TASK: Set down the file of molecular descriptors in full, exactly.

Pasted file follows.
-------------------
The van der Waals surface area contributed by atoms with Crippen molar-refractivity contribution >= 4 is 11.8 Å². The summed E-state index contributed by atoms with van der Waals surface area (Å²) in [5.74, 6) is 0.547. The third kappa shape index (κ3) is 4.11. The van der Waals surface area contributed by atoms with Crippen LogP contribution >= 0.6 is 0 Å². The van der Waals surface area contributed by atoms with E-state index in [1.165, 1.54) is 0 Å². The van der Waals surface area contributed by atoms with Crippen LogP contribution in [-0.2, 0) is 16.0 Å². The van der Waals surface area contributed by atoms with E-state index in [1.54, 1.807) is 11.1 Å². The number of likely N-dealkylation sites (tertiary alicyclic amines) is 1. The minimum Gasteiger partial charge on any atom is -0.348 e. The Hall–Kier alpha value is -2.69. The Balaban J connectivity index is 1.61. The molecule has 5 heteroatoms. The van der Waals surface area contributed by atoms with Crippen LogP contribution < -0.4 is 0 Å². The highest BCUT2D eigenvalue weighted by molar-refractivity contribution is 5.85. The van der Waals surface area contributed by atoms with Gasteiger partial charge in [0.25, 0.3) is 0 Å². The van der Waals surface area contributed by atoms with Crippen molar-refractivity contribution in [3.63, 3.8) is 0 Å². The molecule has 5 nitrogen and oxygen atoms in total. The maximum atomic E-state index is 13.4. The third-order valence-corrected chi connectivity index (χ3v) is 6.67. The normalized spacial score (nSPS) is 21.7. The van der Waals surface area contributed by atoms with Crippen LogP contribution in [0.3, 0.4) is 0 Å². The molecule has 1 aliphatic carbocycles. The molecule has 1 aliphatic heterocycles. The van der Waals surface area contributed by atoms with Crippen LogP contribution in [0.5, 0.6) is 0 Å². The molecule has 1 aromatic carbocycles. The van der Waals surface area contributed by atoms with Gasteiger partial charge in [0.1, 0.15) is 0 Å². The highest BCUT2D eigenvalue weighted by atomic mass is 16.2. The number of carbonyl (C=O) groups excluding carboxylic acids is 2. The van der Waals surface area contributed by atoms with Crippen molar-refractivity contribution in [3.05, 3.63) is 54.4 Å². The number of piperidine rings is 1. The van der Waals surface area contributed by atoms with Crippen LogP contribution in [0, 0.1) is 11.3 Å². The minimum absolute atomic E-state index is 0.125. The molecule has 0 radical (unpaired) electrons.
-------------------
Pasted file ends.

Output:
The van der Waals surface area contributed by atoms with Crippen molar-refractivity contribution >= 4 is 11.8 Å². The summed E-state index contributed by atoms with van der Waals surface area (Å²) in [5.74, 6) is 0.547. The third kappa shape index (κ3) is 4.11. The van der Waals surface area contributed by atoms with Crippen LogP contribution >= 0.6 is 0 Å². The van der Waals surface area contributed by atoms with E-state index in [1.165, 1.54) is 0 Å². The van der Waals surface area contributed by atoms with Crippen LogP contribution in [-0.2, 0) is 16.0 Å². The van der Waals surface area contributed by atoms with E-state index in [1.54, 1.807) is 11.1 Å². The number of likely N-dealkylation sites (tertiary alicyclic amines) is 1. The minimum Gasteiger partial charge on any atom is -0.348 e. The Hall–Kier alpha value is -2.69. The Balaban J connectivity index is 1.61. The molecule has 5 heteroatoms. The van der Waals surface area contributed by atoms with Crippen LogP contribution < -0.4 is 0 Å². The highest BCUT2D eigenvalue weighted by molar-refractivity contribution is 5.85. The van der Waals surface area contributed by atoms with Gasteiger partial charge in [0.25, 0.3) is 0 Å². The van der Waals surface area contributed by atoms with Crippen molar-refractivity contribution in [3.63, 3.8) is 0 Å². The molecule has 5 nitrogen and oxygen atoms in total. The maximum atomic E-state index is 13.4. The third-order valence-corrected chi connectivity index (χ3v) is 6.67. The normalized spacial score (nSPS) is 21.7. The van der Waals surface area contributed by atoms with Crippen LogP contribution in [0.3, 0.4) is 0 Å². The molecule has 1 aliphatic carbocycles. The molecule has 1 aliphatic heterocycles. The van der Waals surface area contributed by atoms with Crippen LogP contribution in [0.5, 0.6) is 0 Å². The molecule has 1 aromatic carbocycles. The van der Waals surface area contributed by atoms with Gasteiger partial charge in [0.1, 0.15) is 0 Å². The highest BCUT2D eigenvalue weighted by atomic mass is 16.2. The number of carbonyl (C=O) groups excluding carboxylic acids is 2. The van der Waals surface area contributed by atoms with Crippen molar-refractivity contribution in [3.05, 3.63) is 54.4 Å². The number of piperidine rings is 1. The van der Waals surface area contributed by atoms with Crippen LogP contribution in [0, 0.1) is 11.3 Å². The minimum absolute atomic E-state index is 0.125. The molecule has 0 radical (unpaired) electrons.